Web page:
Antibiotic prophylaxis is typically recommended for patients that are undergoing invasive dental procedures and/ or those that are at high risk of an adverse outcome from infective endocarditis (inflammation of the inner lining of the heart’s chambers and valves). For years, guidelines recommended that people with most heart problems (e.g., murmurs) take a short-term course of antibiotics prior to visiting the dentist to reduce the risk of infection caused by oral bacteria. Delta Dental underscores the current American Heart Association (AHA) recommendations regarding specific heart problems that require antibiotics in dental procedures. The AHA only recommends antibiotics before dental procedures for patients with the highest risk of infection, and/ or for patients with the following underlying cardiac conditions:
- A prosthetic heart valve or who have had a heart valve repaired with prosthetic material
- Certain congenital heart defects, including:
- Cyanotic congenital heart disease (birth defects with oxygen levels lower than normal), which has not been fully repaired, including in children who have had surgical shunts and conduits
- A congenital heart defect that has been completely repaired with prosthetic material or a device for the first six months after the repair procedure
- Repaired congenital heart disease with residual defects, such as persisting leaks or abnormal flow at, or adjacent to, a prosthetic patch or prosthetic device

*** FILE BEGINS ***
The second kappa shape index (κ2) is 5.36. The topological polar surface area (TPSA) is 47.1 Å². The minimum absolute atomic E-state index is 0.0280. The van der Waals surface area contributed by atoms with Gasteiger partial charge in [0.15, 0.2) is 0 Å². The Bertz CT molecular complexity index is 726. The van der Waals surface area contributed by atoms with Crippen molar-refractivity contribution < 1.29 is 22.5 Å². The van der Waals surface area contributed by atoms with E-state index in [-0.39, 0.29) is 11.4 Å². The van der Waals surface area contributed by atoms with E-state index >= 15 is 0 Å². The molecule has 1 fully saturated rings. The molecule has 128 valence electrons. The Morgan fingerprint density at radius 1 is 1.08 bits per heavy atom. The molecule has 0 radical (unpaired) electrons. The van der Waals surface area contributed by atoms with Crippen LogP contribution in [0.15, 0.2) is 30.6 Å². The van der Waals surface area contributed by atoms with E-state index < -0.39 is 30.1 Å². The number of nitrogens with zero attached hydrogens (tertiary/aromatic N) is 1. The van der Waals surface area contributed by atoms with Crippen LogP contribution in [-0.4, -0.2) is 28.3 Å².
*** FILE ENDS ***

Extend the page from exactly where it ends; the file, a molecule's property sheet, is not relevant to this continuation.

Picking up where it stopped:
- A history of endocarditis
- A heart transplant with abnormal heart valve function
These guidelines are supported by a study published in the Journal of the American College of Cardiology, in 2022. The study relied on health and dental records from nearly eight million people, including more than 36,000 at high risk for endocarditis, and others with a replaced or repaired heart valve, certain congenital heart defects, or a history of endocarditis. Nearly one-third of people at high risk for endocarditis received antibiotics before invasive dental procedures. Among those who did not receive antibiotics, the risk of endocarditis was 10 times higher following a tooth extraction and 12.5 times higher after oral surgery compared with those who received antibiotics prior to the procedures. The findings from this study confirm the benefit of antibiotic prophylaxis for reducing the risk of endocarditis caused by bacteria from the mouth in patients with certain heart conditions.
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